When our group visited a curandera this week, I was told I had problems with my eyes. I don’t know about my physical eyesight, but I certainly have realized how blind I have been to the reality of the border. I hope that your eyes—like mine—are starting to open.
In the early morning we gathered together, watched and listened to our stories. A morning mist rose as the sun broke through the rising dew. As we walked our bodies split the clouds. Placed next to a Texas highway, we proceeded through the stations of the cross. The Basilica de San Juan falls in a Texas plain land, that stretches out underneath highway and trucking routes. As we moved, the city of San Juan slowly came to life. We were largely silent and reflective; being the middle of the week, we had already gone through several busy days of conversations and presentations with local South Texas and Borderland organizations. This was a time for us to place our context into a faith story. From Pilate’s sentencing to Simon’s lifting of the cross, our voices re-collected and re-categorized our experiences of the past week. Jesus’ passion might speak directly to individuals’ confrontation with power in their lives. It might speak of the failures of humanity and the strength in gathering together our selves. Picking up pieces we’ve dropped to the ground, overflowing from our arms, we are charged by this story to muster enough honesty to continue broken, imperfect and weak. Our re-presentations of the stories you’ve read about – the maquiladora workers, the union organizers, the comite de apoyo, the small San Antonio Pastor, the refugee center – all of these memories place Jesus’ power against that of a force displaced through bureaucracy and lines of authority. And as we reached the tomb, as we reached the final procession, Dr. Machado brought us together, asking us simply, “What have we learned? What do you do about it?”
I have found my theology challenged in this borderland. We met recently with Mike Seifert, the lead organizer of Equal Voices, a non-profit organization coordinating ten different non-profit social justice and community development organizations. Mr. Seifert, in the time we spent with him, made it clear that he was infuriated with the passivity of the church in South Texas. He and the other leaders he works with across the borderlands, have confronted churches on many occasions, finding little commitment; acquiescence to a disinterested religious life of social concerns seems to have taken hold. I can sympathize. It seems this statement accurately characterizes my home church in Kansas. Now, I do not want to make statements concerning church participation or church activity within the United States. To reconcile Mr. Seifert’s anger, it would be useful to focus on the social empirical reality of our country. You have seen, in this blog, our reflections on real life stories. You have read real life suffering, and real life pain. Were these stories new? Are you surprised these conditions exist in and are caused by the United States of America?
The stories we have come across are not unique, however, in their experience of poverty. To use common and inadequate stereotypes, one might find the “third world,” in the “first world” of New York City. Children all throughout this country suffer from hunger: 1 in 4 children in the United States is at risk of hunger.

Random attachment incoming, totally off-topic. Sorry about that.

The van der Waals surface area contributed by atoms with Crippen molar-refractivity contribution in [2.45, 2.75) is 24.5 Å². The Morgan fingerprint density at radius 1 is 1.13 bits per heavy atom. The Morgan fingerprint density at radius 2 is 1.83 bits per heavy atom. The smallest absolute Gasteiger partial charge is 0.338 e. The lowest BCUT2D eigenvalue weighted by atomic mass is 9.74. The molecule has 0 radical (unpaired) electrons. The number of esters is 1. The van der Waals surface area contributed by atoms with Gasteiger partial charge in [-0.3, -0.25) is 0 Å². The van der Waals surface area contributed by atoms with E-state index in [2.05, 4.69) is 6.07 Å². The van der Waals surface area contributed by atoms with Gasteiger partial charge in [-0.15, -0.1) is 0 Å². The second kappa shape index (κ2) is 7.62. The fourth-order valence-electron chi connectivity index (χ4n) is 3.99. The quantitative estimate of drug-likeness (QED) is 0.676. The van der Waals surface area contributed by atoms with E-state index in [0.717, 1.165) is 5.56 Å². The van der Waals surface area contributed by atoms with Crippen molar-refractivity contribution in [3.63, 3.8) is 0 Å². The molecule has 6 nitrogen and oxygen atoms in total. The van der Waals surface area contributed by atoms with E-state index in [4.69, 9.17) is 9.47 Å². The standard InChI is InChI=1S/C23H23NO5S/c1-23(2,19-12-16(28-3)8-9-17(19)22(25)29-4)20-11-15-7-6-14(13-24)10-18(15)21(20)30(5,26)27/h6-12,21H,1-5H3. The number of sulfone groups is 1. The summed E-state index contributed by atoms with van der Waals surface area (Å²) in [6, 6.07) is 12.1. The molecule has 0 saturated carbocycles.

But how many communities have you witnessed as trapped? How often do you hear of youth committing suicide because of stunted dreams? The Latino community in the Borderlands is a community assaulted from all sides. Every day operations, such as going to the store, or going to school, or going to work are activities that are ridden with crushing anxiety. So what can I do?
I asked Kellyann Conners and Stephen Tickner this question last night. Late, we had a night free where we might decompress a bit. As we played cards, our game slowed and the conversation deepened. Loud sighs filled the air. Oftentimes we become overwhelmed with the impressiveness of these problems. How do several seminary students speak a theological, just, social truth to debilitating maquila power?
In everyday actions: from the products we buy to the way we talk about immigration issues and the truth of NAFTA’s economic repercussions. We have come to understand that all of us are caught in violent struggle. I don’t assume we end consumerism, I ask we merely begin to think about how we are operating in the world. Yet is that enough? For many of us seminarians, we will make large decisions in the upcoming years as to our life direction. I don’t assume everyone will have the same passion for the Texas borderlands as I do. After organizing with an IAF organization in San Antonio last year, this trip sits well in furthering my life education on this space and place. Yet, as Dr. Machado put so well in a reflection earlier in the week, our communities cannot respond to things that they don’t know about. Undeniably, those who have seen and heard of this space (certainly unique if not in its poverty, then in its militarization) carry with them charge to continue telling this story. Again, as we reflected on this responsibility during the same reflection, it became obvious of our return: our ability to leave this space. Questions of how we use our citizenship become extremely important: how we vote, how we engage in our community, and what sort of institutions we create. Start conversations with family members on what poverty looks like in your community. Educate yourself concerning the cracks in this nation that speak of disturbing truths. Only when we know this land can be begin to change this land. For certainly, as has been said, the churches we create are emblematic of the communities we desire.